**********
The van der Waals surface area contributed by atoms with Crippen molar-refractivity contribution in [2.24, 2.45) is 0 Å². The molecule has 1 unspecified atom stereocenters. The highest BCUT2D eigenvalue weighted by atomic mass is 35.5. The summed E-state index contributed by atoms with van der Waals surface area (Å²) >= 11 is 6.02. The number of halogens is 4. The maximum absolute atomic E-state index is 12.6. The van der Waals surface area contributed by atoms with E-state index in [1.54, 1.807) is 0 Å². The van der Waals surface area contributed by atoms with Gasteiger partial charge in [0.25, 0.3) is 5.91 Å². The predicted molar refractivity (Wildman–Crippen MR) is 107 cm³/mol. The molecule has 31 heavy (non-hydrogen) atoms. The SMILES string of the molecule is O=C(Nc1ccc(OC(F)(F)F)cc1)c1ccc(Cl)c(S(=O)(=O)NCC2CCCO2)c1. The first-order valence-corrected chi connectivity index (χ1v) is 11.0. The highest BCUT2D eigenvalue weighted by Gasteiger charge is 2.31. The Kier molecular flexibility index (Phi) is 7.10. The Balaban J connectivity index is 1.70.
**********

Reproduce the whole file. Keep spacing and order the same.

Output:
The van der Waals surface area contributed by atoms with Crippen molar-refractivity contribution in [2.24, 2.45) is 0 Å². The molecule has 1 unspecified atom stereocenters. The highest BCUT2D eigenvalue weighted by atomic mass is 35.5. The summed E-state index contributed by atoms with van der Waals surface area (Å²) >= 11 is 6.02. The number of halogens is 4. The maximum absolute atomic E-state index is 12.6. The van der Waals surface area contributed by atoms with E-state index in [1.54, 1.807) is 0 Å². The van der Waals surface area contributed by atoms with Gasteiger partial charge in [0.25, 0.3) is 5.91 Å². The predicted molar refractivity (Wildman–Crippen MR) is 107 cm³/mol. The molecule has 31 heavy (non-hydrogen) atoms. The SMILES string of the molecule is O=C(Nc1ccc(OC(F)(F)F)cc1)c1ccc(Cl)c(S(=O)(=O)NCC2CCCO2)c1. The first-order valence-corrected chi connectivity index (χ1v) is 11.0. The highest BCUT2D eigenvalue weighted by Gasteiger charge is 2.31. The Kier molecular flexibility index (Phi) is 7.10. The Balaban J connectivity index is 1.70.